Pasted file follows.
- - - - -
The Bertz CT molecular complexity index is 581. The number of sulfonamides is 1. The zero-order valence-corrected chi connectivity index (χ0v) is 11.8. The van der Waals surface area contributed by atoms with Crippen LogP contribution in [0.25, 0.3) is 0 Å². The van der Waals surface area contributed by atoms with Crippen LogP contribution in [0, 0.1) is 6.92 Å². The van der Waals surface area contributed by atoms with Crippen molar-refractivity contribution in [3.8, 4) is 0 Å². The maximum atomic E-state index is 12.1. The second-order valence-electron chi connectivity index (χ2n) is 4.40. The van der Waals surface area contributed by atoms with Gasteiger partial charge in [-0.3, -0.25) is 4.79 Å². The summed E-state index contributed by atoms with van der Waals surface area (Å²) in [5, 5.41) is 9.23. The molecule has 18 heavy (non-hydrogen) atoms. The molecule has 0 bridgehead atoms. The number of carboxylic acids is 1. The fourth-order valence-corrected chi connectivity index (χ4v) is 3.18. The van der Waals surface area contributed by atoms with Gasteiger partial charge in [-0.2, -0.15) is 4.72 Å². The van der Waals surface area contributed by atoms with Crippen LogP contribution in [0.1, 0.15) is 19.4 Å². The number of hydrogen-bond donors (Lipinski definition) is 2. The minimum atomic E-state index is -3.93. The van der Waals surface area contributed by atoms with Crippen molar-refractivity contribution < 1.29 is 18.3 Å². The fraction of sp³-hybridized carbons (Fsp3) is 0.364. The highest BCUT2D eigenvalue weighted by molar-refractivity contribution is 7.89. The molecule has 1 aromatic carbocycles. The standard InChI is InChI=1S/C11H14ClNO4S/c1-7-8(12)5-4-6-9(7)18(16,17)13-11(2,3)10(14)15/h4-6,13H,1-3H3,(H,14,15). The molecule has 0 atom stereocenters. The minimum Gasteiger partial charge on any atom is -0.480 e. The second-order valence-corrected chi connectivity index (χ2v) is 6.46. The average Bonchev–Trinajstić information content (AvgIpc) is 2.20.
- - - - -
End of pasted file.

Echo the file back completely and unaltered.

The Bertz CT molecular complexity index is 581. The number of sulfonamides is 1. The zero-order valence-corrected chi connectivity index (χ0v) is 11.8. The van der Waals surface area contributed by atoms with Crippen LogP contribution in [0.25, 0.3) is 0 Å². The van der Waals surface area contributed by atoms with Crippen LogP contribution in [0, 0.1) is 6.92 Å². The van der Waals surface area contributed by atoms with Crippen molar-refractivity contribution in [3.8, 4) is 0 Å². The maximum atomic E-state index is 12.1. The second-order valence-electron chi connectivity index (χ2n) is 4.40. The van der Waals surface area contributed by atoms with Gasteiger partial charge in [-0.3, -0.25) is 4.79 Å². The summed E-state index contributed by atoms with van der Waals surface area (Å²) in [5, 5.41) is 9.23. The molecule has 18 heavy (non-hydrogen) atoms. The molecule has 0 bridgehead atoms. The number of carboxylic acids is 1. The fourth-order valence-corrected chi connectivity index (χ4v) is 3.18. The van der Waals surface area contributed by atoms with Gasteiger partial charge in [-0.2, -0.15) is 4.72 Å². The van der Waals surface area contributed by atoms with Crippen LogP contribution in [0.1, 0.15) is 19.4 Å². The number of hydrogen-bond donors (Lipinski definition) is 2. The minimum atomic E-state index is -3.93. The van der Waals surface area contributed by atoms with Crippen molar-refractivity contribution < 1.29 is 18.3 Å². The fraction of sp³-hybridized carbons (Fsp3) is 0.364. The highest BCUT2D eigenvalue weighted by molar-refractivity contribution is 7.89. The molecule has 1 aromatic carbocycles. The standard InChI is InChI=1S/C11H14ClNO4S/c1-7-8(12)5-4-6-9(7)18(16,17)13-11(2,3)10(14)15/h4-6,13H,1-3H3,(H,14,15). The molecule has 0 atom stereocenters. The minimum Gasteiger partial charge on any atom is -0.480 e. The second-order valence-corrected chi connectivity index (χ2v) is 6.46. The average Bonchev–Trinajstić information content (AvgIpc) is 2.20.